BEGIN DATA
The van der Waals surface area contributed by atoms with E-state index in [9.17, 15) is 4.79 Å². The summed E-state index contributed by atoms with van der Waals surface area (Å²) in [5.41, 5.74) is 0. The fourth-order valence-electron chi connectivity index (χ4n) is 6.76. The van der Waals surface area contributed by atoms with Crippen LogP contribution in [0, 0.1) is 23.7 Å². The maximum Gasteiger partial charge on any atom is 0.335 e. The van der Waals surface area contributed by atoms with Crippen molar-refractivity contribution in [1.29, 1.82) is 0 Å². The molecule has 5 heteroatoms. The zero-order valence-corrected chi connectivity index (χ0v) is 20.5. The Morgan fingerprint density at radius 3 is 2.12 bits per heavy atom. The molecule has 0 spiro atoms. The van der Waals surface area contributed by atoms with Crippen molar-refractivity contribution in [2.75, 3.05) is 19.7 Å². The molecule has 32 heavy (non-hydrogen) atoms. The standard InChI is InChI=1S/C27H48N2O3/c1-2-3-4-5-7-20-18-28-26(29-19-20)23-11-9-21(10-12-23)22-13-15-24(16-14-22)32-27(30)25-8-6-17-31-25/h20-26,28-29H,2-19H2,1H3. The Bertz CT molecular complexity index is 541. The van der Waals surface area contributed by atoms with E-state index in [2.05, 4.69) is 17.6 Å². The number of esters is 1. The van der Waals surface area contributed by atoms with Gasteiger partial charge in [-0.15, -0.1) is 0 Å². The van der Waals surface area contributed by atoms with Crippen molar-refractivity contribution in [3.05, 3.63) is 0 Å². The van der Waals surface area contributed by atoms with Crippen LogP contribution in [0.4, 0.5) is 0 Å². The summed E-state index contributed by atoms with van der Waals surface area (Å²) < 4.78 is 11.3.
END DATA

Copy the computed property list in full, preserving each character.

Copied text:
The van der Waals surface area contributed by atoms with E-state index in [9.17, 15) is 4.79 Å². The summed E-state index contributed by atoms with van der Waals surface area (Å²) in [5.41, 5.74) is 0. The fourth-order valence-electron chi connectivity index (χ4n) is 6.76. The van der Waals surface area contributed by atoms with Crippen LogP contribution in [0, 0.1) is 23.7 Å². The maximum Gasteiger partial charge on any atom is 0.335 e. The van der Waals surface area contributed by atoms with Crippen molar-refractivity contribution in [1.29, 1.82) is 0 Å². The molecule has 5 heteroatoms. The zero-order valence-corrected chi connectivity index (χ0v) is 20.5. The Morgan fingerprint density at radius 3 is 2.12 bits per heavy atom. The molecule has 0 spiro atoms. The van der Waals surface area contributed by atoms with Crippen molar-refractivity contribution in [2.75, 3.05) is 19.7 Å². The molecule has 32 heavy (non-hydrogen) atoms. The standard InChI is InChI=1S/C27H48N2O3/c1-2-3-4-5-7-20-18-28-26(29-19-20)23-11-9-21(10-12-23)22-13-15-24(16-14-22)32-27(30)25-8-6-17-31-25/h20-26,28-29H,2-19H2,1H3. The Bertz CT molecular complexity index is 541. The van der Waals surface area contributed by atoms with E-state index in [2.05, 4.69) is 17.6 Å². The number of esters is 1. The van der Waals surface area contributed by atoms with Gasteiger partial charge in [-0.15, -0.1) is 0 Å². The van der Waals surface area contributed by atoms with Crippen molar-refractivity contribution in [3.05, 3.63) is 0 Å². The van der Waals surface area contributed by atoms with Crippen LogP contribution in [0.4, 0.5) is 0 Å². The summed E-state index contributed by atoms with van der Waals surface area (Å²) < 4.78 is 11.3.